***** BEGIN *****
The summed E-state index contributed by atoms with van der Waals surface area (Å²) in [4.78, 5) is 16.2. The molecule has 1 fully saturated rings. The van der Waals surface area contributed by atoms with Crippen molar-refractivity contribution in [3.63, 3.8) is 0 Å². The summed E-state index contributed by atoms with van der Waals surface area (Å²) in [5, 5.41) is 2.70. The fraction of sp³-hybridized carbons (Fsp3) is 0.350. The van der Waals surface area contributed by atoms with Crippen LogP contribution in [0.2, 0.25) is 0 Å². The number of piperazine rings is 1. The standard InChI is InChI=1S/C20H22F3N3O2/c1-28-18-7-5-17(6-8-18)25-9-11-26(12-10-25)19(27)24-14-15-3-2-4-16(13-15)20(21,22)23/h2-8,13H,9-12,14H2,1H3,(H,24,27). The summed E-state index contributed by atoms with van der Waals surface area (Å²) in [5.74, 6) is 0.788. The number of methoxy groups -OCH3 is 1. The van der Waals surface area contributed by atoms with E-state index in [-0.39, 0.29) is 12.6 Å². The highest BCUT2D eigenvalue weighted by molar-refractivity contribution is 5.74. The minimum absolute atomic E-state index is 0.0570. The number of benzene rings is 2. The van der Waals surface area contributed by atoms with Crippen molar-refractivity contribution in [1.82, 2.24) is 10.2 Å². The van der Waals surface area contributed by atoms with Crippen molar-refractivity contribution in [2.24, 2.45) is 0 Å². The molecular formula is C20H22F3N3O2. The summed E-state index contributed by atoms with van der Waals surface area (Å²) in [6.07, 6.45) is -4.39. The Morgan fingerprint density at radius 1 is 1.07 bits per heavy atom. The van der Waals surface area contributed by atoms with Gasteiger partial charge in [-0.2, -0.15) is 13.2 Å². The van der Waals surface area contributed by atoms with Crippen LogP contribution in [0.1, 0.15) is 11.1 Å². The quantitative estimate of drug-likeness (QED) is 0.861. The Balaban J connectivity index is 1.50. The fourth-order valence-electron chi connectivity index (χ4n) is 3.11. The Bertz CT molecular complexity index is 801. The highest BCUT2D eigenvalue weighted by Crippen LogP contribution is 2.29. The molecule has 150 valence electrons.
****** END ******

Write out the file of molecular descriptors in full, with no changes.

The summed E-state index contributed by atoms with van der Waals surface area (Å²) in [4.78, 5) is 16.2. The molecule has 1 fully saturated rings. The van der Waals surface area contributed by atoms with Crippen molar-refractivity contribution in [3.63, 3.8) is 0 Å². The summed E-state index contributed by atoms with van der Waals surface area (Å²) in [5, 5.41) is 2.70. The fraction of sp³-hybridized carbons (Fsp3) is 0.350. The van der Waals surface area contributed by atoms with Crippen LogP contribution in [0.2, 0.25) is 0 Å². The number of piperazine rings is 1. The standard InChI is InChI=1S/C20H22F3N3O2/c1-28-18-7-5-17(6-8-18)25-9-11-26(12-10-25)19(27)24-14-15-3-2-4-16(13-15)20(21,22)23/h2-8,13H,9-12,14H2,1H3,(H,24,27). The summed E-state index contributed by atoms with van der Waals surface area (Å²) in [5.74, 6) is 0.788. The number of methoxy groups -OCH3 is 1. The van der Waals surface area contributed by atoms with E-state index in [-0.39, 0.29) is 12.6 Å². The highest BCUT2D eigenvalue weighted by molar-refractivity contribution is 5.74. The minimum absolute atomic E-state index is 0.0570. The number of benzene rings is 2. The van der Waals surface area contributed by atoms with Crippen molar-refractivity contribution in [1.82, 2.24) is 10.2 Å². The van der Waals surface area contributed by atoms with Crippen molar-refractivity contribution in [2.24, 2.45) is 0 Å². The molecular formula is C20H22F3N3O2. The summed E-state index contributed by atoms with van der Waals surface area (Å²) in [6.07, 6.45) is -4.39. The Morgan fingerprint density at radius 1 is 1.07 bits per heavy atom. The van der Waals surface area contributed by atoms with Gasteiger partial charge in [-0.2, -0.15) is 13.2 Å². The van der Waals surface area contributed by atoms with Crippen LogP contribution in [0.1, 0.15) is 11.1 Å². The quantitative estimate of drug-likeness (QED) is 0.861. The Balaban J connectivity index is 1.50. The fourth-order valence-electron chi connectivity index (χ4n) is 3.11. The Bertz CT molecular complexity index is 801. The highest BCUT2D eigenvalue weighted by Crippen LogP contribution is 2.29. The molecule has 150 valence electrons.